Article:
Mike Wise of The Washington Post: "Either way, win or lose, hoist that big, beautiful gold ball in triumph or humbly bow his head in defeat, LeBron already owns these NBA Finals. They are his the way the 1991 Finals were Michael Jordan’s and the 2000 Finals belonged to Kobe Bryant and Shaquille O’Neal -- the way the entire basketball community anxiously waited to see if the child stars had yet matured into championship adults. ... Michael needed a grueling seven seasons to win it all. Kobe needed just four to win a title, but that’s mainly because he had Shaq, who before he won was eviscerated as a B-movie-making, hip-hopping lug more interested in studio time than court time. When the Lakers won, the wait was over -- not just for Shaq and Kobe, but for a league patiently biding its time before another star-laden team could help fill the void left by Michael’s Bulls. Let’s be clear: A victory by LeBron and his Super Friends is important for David Stern’s NBA, almost as important as it is for the Heat and its 26-year-old supernova. Indeed, as the ball left LeBron’s hand at the end of the third quarter Tuesday night, deep on the right wing behind the three-point line, the league needed that swish almost as much as he did."
T.J. Simers of the Los Angeles Times: "Some reporters concluded Kobe wasn't in favor of Brown's hiring after Kobe declined to comment. Brown and Kobe exchanged texts, talked on the phone and then resumed texting. It was like match.com, too soon to say if they will be going steady. But Brown was smart enough to know he better meet face-to-face with Kobe on Tuesday before being introduced as the team's new coach and having to explain why they haven't met. 'I felt good about our meeting,' Brown said, and what's the likelihood he would have said he felt badly had it gone that way? Brown said Kobe was headed to Europe on vacation; apparently some waiter overseas would hear what he thinks of Brown before anyone here. Kobe has three more years remaining on his contract, and the Lakers world is going to continue to revolve around him. The guy with 11 championship rings who preceded Brown learned to accept that. It's a pretty safe wager Kobe is going to remain as Uncoachable as ever. Brown's job is to make that work so the Lakers can still win as a team. 'I'm not going to sit back here and say my time in L.A. is going to be defined by what my relationship with Kobe is going to be,' Brown said, just like his time in Cleveland wasn't defined by LeBron. But then of course it was."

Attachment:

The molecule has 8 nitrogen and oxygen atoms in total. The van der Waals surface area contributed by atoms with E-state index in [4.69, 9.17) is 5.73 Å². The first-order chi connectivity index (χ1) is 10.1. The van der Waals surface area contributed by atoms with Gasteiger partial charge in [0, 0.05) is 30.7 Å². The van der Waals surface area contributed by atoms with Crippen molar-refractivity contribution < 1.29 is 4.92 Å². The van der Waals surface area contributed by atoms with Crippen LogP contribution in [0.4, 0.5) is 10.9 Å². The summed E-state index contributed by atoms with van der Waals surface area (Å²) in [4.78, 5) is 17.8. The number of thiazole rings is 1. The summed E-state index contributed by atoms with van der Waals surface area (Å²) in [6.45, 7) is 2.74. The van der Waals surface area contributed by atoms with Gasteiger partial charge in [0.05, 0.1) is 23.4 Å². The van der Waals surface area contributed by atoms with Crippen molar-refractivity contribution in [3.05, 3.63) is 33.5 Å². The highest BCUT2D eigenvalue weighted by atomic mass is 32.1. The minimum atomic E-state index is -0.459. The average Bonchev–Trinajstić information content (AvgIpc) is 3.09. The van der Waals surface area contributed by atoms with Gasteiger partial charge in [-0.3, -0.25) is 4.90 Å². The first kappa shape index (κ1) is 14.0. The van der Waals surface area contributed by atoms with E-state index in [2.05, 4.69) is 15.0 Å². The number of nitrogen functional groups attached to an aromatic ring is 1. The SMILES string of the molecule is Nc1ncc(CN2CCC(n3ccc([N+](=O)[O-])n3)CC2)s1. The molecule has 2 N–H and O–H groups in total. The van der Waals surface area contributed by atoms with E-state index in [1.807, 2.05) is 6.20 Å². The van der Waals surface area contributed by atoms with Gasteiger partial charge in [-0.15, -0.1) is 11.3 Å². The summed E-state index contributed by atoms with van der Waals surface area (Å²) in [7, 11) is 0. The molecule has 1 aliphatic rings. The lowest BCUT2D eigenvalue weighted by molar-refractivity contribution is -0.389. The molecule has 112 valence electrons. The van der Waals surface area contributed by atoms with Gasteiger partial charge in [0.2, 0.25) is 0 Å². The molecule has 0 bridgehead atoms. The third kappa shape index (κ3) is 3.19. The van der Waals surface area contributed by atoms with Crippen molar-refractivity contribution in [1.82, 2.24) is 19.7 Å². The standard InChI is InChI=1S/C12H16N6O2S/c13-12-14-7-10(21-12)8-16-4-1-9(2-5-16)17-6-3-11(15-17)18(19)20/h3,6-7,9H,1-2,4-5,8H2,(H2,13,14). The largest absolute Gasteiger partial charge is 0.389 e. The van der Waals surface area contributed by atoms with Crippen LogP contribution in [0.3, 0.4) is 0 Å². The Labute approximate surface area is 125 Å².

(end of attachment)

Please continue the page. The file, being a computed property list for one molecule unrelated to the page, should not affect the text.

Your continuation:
Mike Bianchi of the Orlando Sentinel: "Dwight Howard is ready to sign a contract extension with the Orlando Magic and that signing is imminent. This is what has been stated by WKMG Channel 6 sports anchor David 'Ping' Pingalore, who reported earlier this week that a 2-year extension with the Magic has been 'all but signed by Howard.' Ping also reported that Howard spent the Memorial Day weekend working out the details of signing an extension with the Magic. The more I check into this story, the more I wonder if this wasn’t Ping jumping the gun -- again. I hope Ping is right, but, then again, who knows? It is, after all, Ping, who never met a big story he wouldn’t take a shot in the dark at trying to break. Give him credit for being one of the few TV sports anchors who actually tries to uncover the news, but the operative word here is 'tries.' I was brought back to earth on our radio show Tuesday morning as we giddily talked about how it appeared Dwight would soon sign an extension with the Magic. That’s when fellow Sentinel columnist Brian Schmitz came on the air and threw water on our celebration. He reminded us to take a chill pill because the report did come from, um, 'Ping.' Oh yeah. Love Ping. Think he’s entertaining. Think he’s funny. Just don’t think he’s very accurate."